As you sip your morning coffee today, ask yourself how far you would go to get your cup of joe. A young Yemeni-American named Mokhtar Alkhanshali took a dangerous trip to war-torn Yemen to get his.
Alkhanshali is the subject of acclaimed writer Dave Eggers' latest book, "The Monk of Mokha." He and Eggers were due to visit Minneapolis to talk about the book, but the cold did what al-Qaida could not and forced them to postpone their visit.
But they are still happy to talk about the book.
For coffee fans, there is true pleasure in the brewing, pouring and drinking of a good cup of coffee. It's a pleasure Alkhanshali only came to relatively recently.
"This might sound strange, but I really didn't drink much coffee growing up," he said.
Alkhanshali grew up in San Francisco, smart and self-assured.
"Early on I thought I should be a lawyer. I could help my community that way," he said. "My parents loved that idea."
But events conspired against him. It's complicated, but basically a robbery left him without the funds to go to school. He became a doorman at a high-end building instead.
As people came and went, he talked to them. He learned that specialty coffee was becoming a big thing. And he also learned that his native Yemen in the Arabian Peninsula was home to some important, if disputed, coffee history.
"There is a difference of opinion ... I know you guys have a lot of Ethiopian listeners out there in Minnesota," he said.
The dispute is over who discovered coffee. Ever the diplomat, Alkhanshali sees merit in the claims of both countries.
"I am probably the only Yemeni who thinks coffee began in Ethiopia," he said. "As, like, a plant, a natural indigenous plant.
"But they didn't drink coffee. They would chew on the berries, with sometimes animal fat. The first people to consume coffee, though, to drink this wonderful drink that will change your life, were actually Sufi monks, Muslim monks who lived in Yemen."
The monks believed God gave them the gift of coffee to help them reach a higher state of consciousness. It was in Yemen that coffee was first commercially produced, and the port of Mokha began shipping the precious beans to the larger world. But that was centuries ago, and while the drink became a global favorite, Yemeni coffee fell by the wayside.
Which gave Alkhanshali his big idea: He should import Yemeni coffee for the U.S. specialty market.
There were some obstacles. He knew nothing about the coffee business. He didn't know if there was actually any quality coffee being grown in Yemen. Finally, Yemen was on the brink of war. But Alkhanshali was determined.
"I believe the old American proverb that says sometimes you've got to fake it until you make it," he said.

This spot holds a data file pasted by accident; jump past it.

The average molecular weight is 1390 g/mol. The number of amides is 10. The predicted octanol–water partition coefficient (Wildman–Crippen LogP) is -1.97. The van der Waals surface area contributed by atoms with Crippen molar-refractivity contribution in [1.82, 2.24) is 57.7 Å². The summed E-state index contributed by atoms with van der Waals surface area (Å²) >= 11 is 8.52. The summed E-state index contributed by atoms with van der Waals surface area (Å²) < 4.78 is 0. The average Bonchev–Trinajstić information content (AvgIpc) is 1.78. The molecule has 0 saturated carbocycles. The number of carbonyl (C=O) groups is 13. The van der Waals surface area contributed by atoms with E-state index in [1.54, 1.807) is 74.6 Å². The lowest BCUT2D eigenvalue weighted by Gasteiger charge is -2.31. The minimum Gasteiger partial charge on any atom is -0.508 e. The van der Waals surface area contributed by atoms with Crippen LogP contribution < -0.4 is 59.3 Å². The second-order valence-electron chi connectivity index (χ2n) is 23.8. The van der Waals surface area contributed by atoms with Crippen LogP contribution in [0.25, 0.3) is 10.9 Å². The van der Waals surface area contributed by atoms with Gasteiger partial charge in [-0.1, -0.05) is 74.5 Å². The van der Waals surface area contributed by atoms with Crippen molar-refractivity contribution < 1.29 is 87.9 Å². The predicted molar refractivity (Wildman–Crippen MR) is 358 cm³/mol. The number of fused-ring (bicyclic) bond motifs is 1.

First, he learned coffee. He became what's called a Q Grader.
"Which is sort of like a coffee sommelier," he said. "It's a 22-part exam. One exam, I had to memorize 36 different smells for coffee."
Then he learned the business, agronomy, coffee production and processing, export/import and supply chains. Finally, he traveled to Yemen to look for the coffee itself.
It's a hair-raising tale, involving journeys through dangerous country. He was kidnapped by extremists and bombed by the air force from neighboring Saudi Arabia. But through it all, Dave Eggers says, millennial Alkhanshali maintained a constant presence on social media.
"He was posting on Facebook and WhatsApp throughout the nights he was living through bombing in Sanaa," he said. "And he was posting even while he was escaping across the Red Sea, taking selfies."
And ultimately, Eggers said, Alkhanshali succeeded.
"He brought an extraordinarily high quality of coffee to the world market from a place that had been all but forgotten," Eggers said.
When they do make it to Minneapolis, Eggers says, they'll talk, show some of Alkhanshali's videos and brew some Yemeni coffee. Alkhanshali has been delighted to hear how the book has inspired other immigrants.
"A girl from Afghanistan who wants to start a pomegranate company, someone from Senegal who wants to start a tea company for this special Senegalese tea," he said. "Someone else who wants to do something with chocolate in Mexico."
If nothing else, he hopes readers of "The Monk of Mokha" will learn how many people are involved in the production of that cup of coffee they enjoy.
Tickets for the postponed event will still be valid when it's rescheduled, but holders can also get a refund.
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